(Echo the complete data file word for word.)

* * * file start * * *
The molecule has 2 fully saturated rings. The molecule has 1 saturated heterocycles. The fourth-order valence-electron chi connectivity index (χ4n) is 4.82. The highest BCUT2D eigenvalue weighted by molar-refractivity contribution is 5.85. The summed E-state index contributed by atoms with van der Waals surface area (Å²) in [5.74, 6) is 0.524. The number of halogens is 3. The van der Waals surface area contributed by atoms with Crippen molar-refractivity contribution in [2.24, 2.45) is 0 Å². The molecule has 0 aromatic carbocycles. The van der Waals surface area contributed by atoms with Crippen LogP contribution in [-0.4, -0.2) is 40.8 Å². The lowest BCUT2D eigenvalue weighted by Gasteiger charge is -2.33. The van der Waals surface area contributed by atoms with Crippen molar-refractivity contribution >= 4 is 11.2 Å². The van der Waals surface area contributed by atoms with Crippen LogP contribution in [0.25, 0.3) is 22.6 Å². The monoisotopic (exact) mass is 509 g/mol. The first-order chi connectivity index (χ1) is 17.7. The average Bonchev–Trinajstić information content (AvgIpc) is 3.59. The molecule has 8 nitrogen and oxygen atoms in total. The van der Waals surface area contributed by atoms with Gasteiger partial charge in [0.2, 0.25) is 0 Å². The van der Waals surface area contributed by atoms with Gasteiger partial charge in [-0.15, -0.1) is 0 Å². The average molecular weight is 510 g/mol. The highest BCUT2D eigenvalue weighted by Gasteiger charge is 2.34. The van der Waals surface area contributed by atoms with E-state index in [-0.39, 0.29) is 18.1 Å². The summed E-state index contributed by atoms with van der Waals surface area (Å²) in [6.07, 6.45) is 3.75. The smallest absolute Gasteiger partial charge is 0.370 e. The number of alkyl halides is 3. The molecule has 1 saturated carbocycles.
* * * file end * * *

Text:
The molecule has 2 fully saturated rings. The molecule has 1 saturated heterocycles. The fourth-order valence-electron chi connectivity index (χ4n) is 4.82. The highest BCUT2D eigenvalue weighted by molar-refractivity contribution is 5.85. The summed E-state index contributed by atoms with van der Waals surface area (Å²) in [5.74, 6) is 0.524. The number of halogens is 3. The van der Waals surface area contributed by atoms with Crippen molar-refractivity contribution in [2.24, 2.45) is 0 Å². The molecule has 0 aromatic carbocycles. The van der Waals surface area contributed by atoms with Crippen LogP contribution in [-0.4, -0.2) is 40.8 Å². The lowest BCUT2D eigenvalue weighted by Gasteiger charge is -2.33. The van der Waals surface area contributed by atoms with Crippen molar-refractivity contribution >= 4 is 11.2 Å². The van der Waals surface area contributed by atoms with Crippen LogP contribution in [0.25, 0.3) is 22.6 Å². The monoisotopic (exact) mass is 509 g/mol. The first-order chi connectivity index (χ1) is 17.7. The average Bonchev–Trinajstić information content (AvgIpc) is 3.59. The molecule has 8 nitrogen and oxygen atoms in total. The van der Waals surface area contributed by atoms with Gasteiger partial charge in [0.2, 0.25) is 0 Å². The van der Waals surface area contributed by atoms with Gasteiger partial charge in [-0.15, -0.1) is 0 Å². The average molecular weight is 510 g/mol. The highest BCUT2D eigenvalue weighted by Gasteiger charge is 2.34. The van der Waals surface area contributed by atoms with E-state index in [-0.39, 0.29) is 18.1 Å². The summed E-state index contributed by atoms with van der Waals surface area (Å²) in [6.07, 6.45) is 3.75. The smallest absolute Gasteiger partial charge is 0.370 e. The number of alkyl halides is 3. The molecule has 1 saturated carbocycles.